Death becomes us all, yet most of us have little idea what happens to our bodies before and after a funeral. It doesn't have to be that way. You have questions about death, and mortician Caitlin Doughty is here with answers.
Things we did not know existed until today: Barbie's Dream Hearse, which is perfect to ferry Barbie from her Dream House to the Dream Morgue, and then the Dream Cemetery Plot or wherever her preferred resting place is. What a fun thing.
In European cultures, we cremate our dead or bury them in a simple pine box. But coffins are a lot fancier in Ghana, where the Ga people believe that life continues in another world after death, and they want it to carry on in style. Here are some stunning examples of Ghana's famous coffin art.
Here's a look at the delicate process of preparing a dead body for a funeral. Warning: Watching this video will force you to confront your own mortality. But at least it shows that while death may not be pretty, what you leave behind can be.
The way we grieve, commemorate, and dispose of our dead varies greatly from culture to culture, but some traditions really take funerals to the next level of macabre. Here are 10 of the most bizarre death rituals the world has ever known.
Some Taoist and Buddhist funerary traditions involve the bereaved burning facsimiles of household items so the dead can enjoy their use in the afterlife. Consequently, there are shops in Asia devoted to the sale of flammable, fake consumer products.
The Co-operative Funeralcare funeral home in Consett, County Durham, England has been the subject of unwanted public scrutiny after a billboard company affixed an advertisement for The Walking Dead to side of their building.
Like life insurance, most people aren't keen to talk about what should happen to their digital selves after they die. Morbidity, the macabre, creepy—pick your poison. Nevertheless, there exist companies that deal with such things once you check out.
An ancient Viking tradition was to burn their dead on pyre out of respect. The modern day equivalent must be this display of 320,000 firecrackers going off at once as "a memorial to a family member." Say it with me now: Went. Out. With. A. Bang. [Geekologie]
Jody Lynn Bennett, 37, of Mentcle, Pa. was apparently in need of a Game Boy on Wednesday. So he popped by the local funeral home and allegedly picked a couple up—from the open casket of a dead 17-year-old.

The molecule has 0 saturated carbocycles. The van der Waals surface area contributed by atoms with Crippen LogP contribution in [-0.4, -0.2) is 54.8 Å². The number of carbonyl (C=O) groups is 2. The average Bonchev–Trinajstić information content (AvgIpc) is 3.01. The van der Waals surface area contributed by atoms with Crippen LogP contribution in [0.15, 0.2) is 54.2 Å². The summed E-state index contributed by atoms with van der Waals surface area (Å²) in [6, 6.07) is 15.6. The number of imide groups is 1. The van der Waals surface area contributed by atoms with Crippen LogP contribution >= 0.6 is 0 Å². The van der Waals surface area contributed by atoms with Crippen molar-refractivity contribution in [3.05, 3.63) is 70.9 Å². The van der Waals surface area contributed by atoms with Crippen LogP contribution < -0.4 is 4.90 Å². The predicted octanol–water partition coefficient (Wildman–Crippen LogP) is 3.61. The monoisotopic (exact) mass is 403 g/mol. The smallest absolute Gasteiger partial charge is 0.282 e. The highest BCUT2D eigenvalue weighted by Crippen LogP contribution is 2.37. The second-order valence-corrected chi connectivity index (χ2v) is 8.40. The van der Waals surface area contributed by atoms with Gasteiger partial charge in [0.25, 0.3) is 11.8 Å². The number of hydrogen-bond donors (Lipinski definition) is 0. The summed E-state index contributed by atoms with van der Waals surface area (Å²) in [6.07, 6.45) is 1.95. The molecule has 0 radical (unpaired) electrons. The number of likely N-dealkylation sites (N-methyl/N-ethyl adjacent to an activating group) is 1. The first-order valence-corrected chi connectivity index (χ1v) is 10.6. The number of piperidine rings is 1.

The Ghanaian carpenter Paa Joe is a master coffin carver. Which sounds sort of boring, until you see his coffins, which are shaped and painted like awesome stuff: cars, jets, fish, eagles. Cocoa pods. No, really! Check them out.
Just because you've got a mouthful of formaldehyde (instead of Jägermeister) doesn't mean you have to give up your party-hearty
lifestyle deathstyle! Here are 10 documented ways you can become a weekend warrior for all eternity.
There goes that last frontier of decency. Or did it? I could almost buy into this being at worst an unfortunate necessity, when friends and loved ones are ill or abroad. That is, until I watched the official sales pitch.
Edgar Allan Poe's original funeral was a disaster — it was never announced publicly, almost nobody attended, and a trainwreck destroyed his tombstone before it could be placed. So on his 200th birthday, he's getting a do-over.
We have seen evidence of this in the past, but it seems that burying loved ones with cellphones and other gadgets is more common than you might think.
Old man Banjeglav was so god-awful addicted to his cellphone and text messaging that he told his son to bury him with the thing. So when he died recently, that's just what his son did. Only problem was, Banjeglav's 10-year-old grandson snatched the cellphone out of the dead man's rigor mortis-frozen clutches between…
The idea may sound a little morbid, but an undertaker in the UK has started broadcasting funerals live over the Internet. Funeral directors at S Clark and Son hope that by doing this, they'll be able to bring family/friends together during times of mourning. The service is offered for free, and there's a…
Dutch inventor Henk Rozema takes the death video business to the next level with this digital gravestone, equipped with an LCD display that can play video, still photos and audio messages from the deceased. It appears that the main contribution of this latest version of Videos From Beyond the Grave is an infrared…
Reuters is reporting on the latest camera phone trend in Japan. It seems that funeral attendees are now photographing the deceased one last time before the burial or cremation. A Japanese funeral director described an event where a group of people circled around the corpse and began snapping photos from camera…